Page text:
As we enter a New Year, let us decide whether we will be led by the Word of God revealed in Christ Jesus, or by a substitute word of man's own design.
At the beginning of each New Year we often hear about people suffering from the ‘January blues’ amidst the short, dark, cold days of winter. The parties are over, the relatives have gone, the euphoria attending decorations and lights, shopping and gifts, food and drink diminishes suddenly, and we find ourselves looking down the road at another year’s journey of opportunity and difficulty, promise and uncertainty. At these seasonal moments of new beginnings, we often wonder if we are up to the task that all of life might bring us again.
Some of our neighbors, held as they are in the grip of the apostate condition of a rebellious heart, feel the full weight of the consequence of sin in their consciousness as the New Year dawns – often expressed by a sense of deep disquiet. Blaise Pascal, the seventeenth-century mathematician and Christian apologist, memorably described the human condition under the power of sin as “boredom, inconstancy, anxiety.’ At the religious root of our being this alienation from God due to sin creates a profound sense of loneliness within, regardless of how many people may surround us, because nobody else can live our life, fulfill our hopes and dreams, or endure our fears, disappointments, failures and miseries in our stead. Each one has to carry their own burden of responsibility for what they will do with the life they are given and how they will respond to life’s circumstances.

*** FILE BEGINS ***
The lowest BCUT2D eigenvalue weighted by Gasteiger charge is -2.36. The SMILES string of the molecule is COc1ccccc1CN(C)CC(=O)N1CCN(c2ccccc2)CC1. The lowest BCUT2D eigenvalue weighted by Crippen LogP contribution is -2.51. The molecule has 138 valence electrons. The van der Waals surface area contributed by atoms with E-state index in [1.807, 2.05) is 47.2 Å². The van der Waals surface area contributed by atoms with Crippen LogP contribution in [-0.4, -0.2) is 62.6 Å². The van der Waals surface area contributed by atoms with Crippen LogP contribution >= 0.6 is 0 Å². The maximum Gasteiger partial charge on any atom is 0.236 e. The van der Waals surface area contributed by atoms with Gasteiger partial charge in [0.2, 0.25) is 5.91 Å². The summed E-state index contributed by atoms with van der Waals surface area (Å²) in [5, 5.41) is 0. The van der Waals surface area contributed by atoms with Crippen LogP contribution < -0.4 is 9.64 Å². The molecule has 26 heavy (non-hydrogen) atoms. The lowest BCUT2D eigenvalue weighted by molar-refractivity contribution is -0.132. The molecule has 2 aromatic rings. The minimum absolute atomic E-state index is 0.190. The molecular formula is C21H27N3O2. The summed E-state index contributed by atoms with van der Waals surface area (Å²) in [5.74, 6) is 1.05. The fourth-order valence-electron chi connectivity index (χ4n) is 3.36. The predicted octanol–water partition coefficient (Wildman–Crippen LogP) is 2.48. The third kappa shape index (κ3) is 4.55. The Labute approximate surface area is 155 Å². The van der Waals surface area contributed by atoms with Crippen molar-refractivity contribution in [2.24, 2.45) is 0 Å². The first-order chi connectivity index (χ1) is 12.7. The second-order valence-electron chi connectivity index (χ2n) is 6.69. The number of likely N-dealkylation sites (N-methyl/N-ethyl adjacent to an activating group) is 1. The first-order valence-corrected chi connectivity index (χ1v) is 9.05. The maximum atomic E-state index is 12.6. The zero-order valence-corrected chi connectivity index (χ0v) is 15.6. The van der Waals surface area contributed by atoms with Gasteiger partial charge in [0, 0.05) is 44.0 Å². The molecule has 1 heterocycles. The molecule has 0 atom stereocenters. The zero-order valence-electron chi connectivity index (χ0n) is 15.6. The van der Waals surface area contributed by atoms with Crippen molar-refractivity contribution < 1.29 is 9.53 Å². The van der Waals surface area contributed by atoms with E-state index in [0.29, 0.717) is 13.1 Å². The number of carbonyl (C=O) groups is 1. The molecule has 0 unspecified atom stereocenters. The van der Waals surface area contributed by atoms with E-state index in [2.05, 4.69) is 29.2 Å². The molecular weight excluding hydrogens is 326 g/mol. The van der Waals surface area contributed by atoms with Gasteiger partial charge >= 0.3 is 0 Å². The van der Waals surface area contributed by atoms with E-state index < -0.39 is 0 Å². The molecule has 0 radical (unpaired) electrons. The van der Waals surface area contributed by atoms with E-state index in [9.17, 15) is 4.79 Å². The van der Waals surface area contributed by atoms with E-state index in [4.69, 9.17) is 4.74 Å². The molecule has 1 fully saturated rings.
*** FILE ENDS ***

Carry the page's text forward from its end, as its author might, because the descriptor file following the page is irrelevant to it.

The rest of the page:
The ingenuity of the ways in which people seek to address this lingering sense of insecurity and existential loneliness without recourse to Christ and his Word-revelation seems to know no bounds. Just this past week I saw several news items about the development of new personal technological devices that promised a rewarding relationship with a holographic girlfriend or a desktop robot. The holographic girlfriend or wife, developed in Japan, is a coffee-maker sized device for your nightstand which learns and can interact with you, asking questions and responding to your inquiries as an artificial intelligence of sorts. It was developed specifically to address the loneliness and isolation experienced by multitudes of people living in Japan’s populous urban centres who are nonetheless cut off from true community. The holographic girl offers words of comfort and encouragement as you wake and as you go to sleep.
The other donut-shaped device which can sit on any desktop is an ‘intelligent’ robot that likewise ‘learns’ your personality, responds to all kinds of questions and instructions, and offers an artificial social intercourse, including recommending activities for your day. With the disintegration of the human personality in our technocratic society, which has largely turned its back on the living God, some people end up substituting intimacy with God and his image-bearers for a digital ‘relationship’ of man’s creation to try and fill the void. Perhaps our own created devices can bring us an immanent word of hope, comfort and truth?